A New Nation is Born

On Saturday, July 9, the Republic of South Sudan will join the community of nations. More than twenty heads of state and hundreds of foreign dignitaries will converge on its capital, Juba, as the new country raises its flag and inaugurates a first president, Salva Kiir Mayardit.

A New Nation is Born
By Ban Ki–moon
 
On Saturday, July 9, the Republic of South Sudan will join the community of nations. More than twenty heads of state and hundreds of foreign dignitaries will converge on its capital, Juba, as the new country raises its flag and inaugurates a first president, Salva Kiir Mayardit.
 
For the more than eight million citizens of South Sudan, it will be a momentous and emotional day. In January, they voted in an historic referendum to separate from the rest of Sudan. That they did so peacefully is a credit to both the North and South Sudanese leadership. Yet nationhood has come at steep cost: two million lives lost and four million people displaced in a brutal 21–year civil war, ending in 2005. And when the assembled presidents and prime ministers board their official planes to return home, the challenges that remain will be daunting indeed.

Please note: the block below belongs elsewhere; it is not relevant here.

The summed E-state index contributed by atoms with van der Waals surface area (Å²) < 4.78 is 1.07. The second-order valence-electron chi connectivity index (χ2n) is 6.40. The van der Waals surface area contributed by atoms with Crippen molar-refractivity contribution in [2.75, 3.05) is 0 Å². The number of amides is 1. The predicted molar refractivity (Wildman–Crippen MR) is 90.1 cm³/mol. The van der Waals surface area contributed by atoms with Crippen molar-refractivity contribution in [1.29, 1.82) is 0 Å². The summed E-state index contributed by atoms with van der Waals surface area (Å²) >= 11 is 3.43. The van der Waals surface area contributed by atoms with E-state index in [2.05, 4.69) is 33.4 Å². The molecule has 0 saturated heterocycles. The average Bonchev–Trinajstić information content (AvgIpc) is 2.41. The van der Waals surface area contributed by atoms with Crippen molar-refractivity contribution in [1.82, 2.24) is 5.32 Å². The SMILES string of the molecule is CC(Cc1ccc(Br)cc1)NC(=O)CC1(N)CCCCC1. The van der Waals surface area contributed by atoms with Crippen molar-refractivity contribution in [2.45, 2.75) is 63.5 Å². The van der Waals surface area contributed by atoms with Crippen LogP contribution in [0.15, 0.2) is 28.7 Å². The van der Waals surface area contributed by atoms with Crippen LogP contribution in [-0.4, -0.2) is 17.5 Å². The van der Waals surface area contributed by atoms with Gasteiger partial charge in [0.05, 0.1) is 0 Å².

On the day of its birth, South Sudan will rank near the bottom of all human development indices. It has the world’s highest maternal mortality rate. Estimates of illiteracy among the female population exceed 80 percent. More than half of its people must feed, clothe and shelter themselves on less than a dollar a day. Critical issues of poverty, insecurity and lack of infrastructure must all be addressed by a relatively new government with little experience and only embryonic institutions. In this context, the risk of increased violence, harm to civilian populations and further humanitarian suffering is very real.
 
At the same time, South Sudan has remarkable potential. With substantial oil reserves, huge amounts of arable land and the Nile flowing through its centre, South Sudan could grow into a prosperous, self–sustaining nation capable of providing security, services and employment for its population.
Alone, South Sudan cannot meet these challenges nor realize its potential. Doing so will require partnership — a full (and on–going) engagement with the international community and, most especially, South Sudan’s neighbours.

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